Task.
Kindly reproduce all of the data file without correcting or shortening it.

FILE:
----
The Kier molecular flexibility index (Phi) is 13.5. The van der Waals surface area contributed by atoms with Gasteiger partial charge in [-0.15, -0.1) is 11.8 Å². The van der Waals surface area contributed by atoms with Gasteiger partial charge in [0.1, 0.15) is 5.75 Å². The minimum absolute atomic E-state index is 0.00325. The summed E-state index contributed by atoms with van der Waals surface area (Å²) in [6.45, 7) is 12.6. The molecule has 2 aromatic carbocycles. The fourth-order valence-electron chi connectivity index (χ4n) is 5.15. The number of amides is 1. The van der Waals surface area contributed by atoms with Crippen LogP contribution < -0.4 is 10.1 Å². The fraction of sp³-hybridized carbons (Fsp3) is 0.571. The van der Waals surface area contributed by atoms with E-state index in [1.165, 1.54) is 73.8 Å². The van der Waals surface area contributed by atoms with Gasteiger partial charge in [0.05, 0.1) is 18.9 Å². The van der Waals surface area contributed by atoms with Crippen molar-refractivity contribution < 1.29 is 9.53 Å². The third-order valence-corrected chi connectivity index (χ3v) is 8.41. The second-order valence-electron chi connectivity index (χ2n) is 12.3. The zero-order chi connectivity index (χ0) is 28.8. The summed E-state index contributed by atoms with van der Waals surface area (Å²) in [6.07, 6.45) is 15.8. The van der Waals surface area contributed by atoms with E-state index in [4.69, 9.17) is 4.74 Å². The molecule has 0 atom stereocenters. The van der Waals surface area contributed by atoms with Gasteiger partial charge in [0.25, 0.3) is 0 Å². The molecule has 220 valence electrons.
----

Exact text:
The Kier molecular flexibility index (Phi) is 13.5. The van der Waals surface area contributed by atoms with Gasteiger partial charge in [-0.15, -0.1) is 11.8 Å². The van der Waals surface area contributed by atoms with Gasteiger partial charge in [0.1, 0.15) is 5.75 Å². The minimum absolute atomic E-state index is 0.00325. The summed E-state index contributed by atoms with van der Waals surface area (Å²) in [6.45, 7) is 12.6. The molecule has 2 aromatic carbocycles. The fourth-order valence-electron chi connectivity index (χ4n) is 5.15. The number of amides is 1. The van der Waals surface area contributed by atoms with Crippen LogP contribution < -0.4 is 10.1 Å². The fraction of sp³-hybridized carbons (Fsp3) is 0.571. The van der Waals surface area contributed by atoms with E-state index in [1.165, 1.54) is 73.8 Å². The van der Waals surface area contributed by atoms with Gasteiger partial charge in [0.05, 0.1) is 18.9 Å². The van der Waals surface area contributed by atoms with Crippen molar-refractivity contribution < 1.29 is 9.53 Å². The third-order valence-corrected chi connectivity index (χ3v) is 8.41. The second-order valence-electron chi connectivity index (χ2n) is 12.3. The zero-order chi connectivity index (χ0) is 28.8. The summed E-state index contributed by atoms with van der Waals surface area (Å²) in [6.07, 6.45) is 15.8. The van der Waals surface area contributed by atoms with E-state index in [4.69, 9.17) is 4.74 Å². The molecule has 0 atom stereocenters. The van der Waals surface area contributed by atoms with Gasteiger partial charge in [0.25, 0.3) is 0 Å². The molecule has 220 valence electrons.